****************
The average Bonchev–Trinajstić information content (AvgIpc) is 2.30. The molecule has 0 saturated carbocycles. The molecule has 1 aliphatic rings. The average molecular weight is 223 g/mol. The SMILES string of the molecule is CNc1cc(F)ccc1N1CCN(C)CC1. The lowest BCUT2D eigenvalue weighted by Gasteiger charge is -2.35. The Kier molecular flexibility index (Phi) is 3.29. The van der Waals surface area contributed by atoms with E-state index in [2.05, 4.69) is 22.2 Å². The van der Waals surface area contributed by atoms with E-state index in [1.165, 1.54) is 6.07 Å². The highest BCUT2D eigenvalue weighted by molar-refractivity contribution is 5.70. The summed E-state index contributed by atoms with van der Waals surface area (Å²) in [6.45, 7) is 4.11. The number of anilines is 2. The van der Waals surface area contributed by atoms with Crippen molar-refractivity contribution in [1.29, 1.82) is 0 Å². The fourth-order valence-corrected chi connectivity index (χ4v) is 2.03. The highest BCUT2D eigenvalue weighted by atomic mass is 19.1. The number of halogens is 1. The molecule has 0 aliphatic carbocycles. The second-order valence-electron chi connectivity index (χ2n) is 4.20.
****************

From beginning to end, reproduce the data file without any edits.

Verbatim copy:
The average Bonchev–Trinajstić information content (AvgIpc) is 2.30. The molecule has 0 saturated carbocycles. The molecule has 1 aliphatic rings. The average molecular weight is 223 g/mol. The SMILES string of the molecule is CNc1cc(F)ccc1N1CCN(C)CC1. The lowest BCUT2D eigenvalue weighted by Gasteiger charge is -2.35. The Kier molecular flexibility index (Phi) is 3.29. The van der Waals surface area contributed by atoms with E-state index in [2.05, 4.69) is 22.2 Å². The van der Waals surface area contributed by atoms with E-state index in [1.165, 1.54) is 6.07 Å². The highest BCUT2D eigenvalue weighted by molar-refractivity contribution is 5.70. The summed E-state index contributed by atoms with van der Waals surface area (Å²) in [6.45, 7) is 4.11. The number of anilines is 2. The van der Waals surface area contributed by atoms with Crippen molar-refractivity contribution in [1.29, 1.82) is 0 Å². The fourth-order valence-corrected chi connectivity index (χ4v) is 2.03. The highest BCUT2D eigenvalue weighted by atomic mass is 19.1. The number of halogens is 1. The molecule has 0 aliphatic carbocycles. The second-order valence-electron chi connectivity index (χ2n) is 4.20.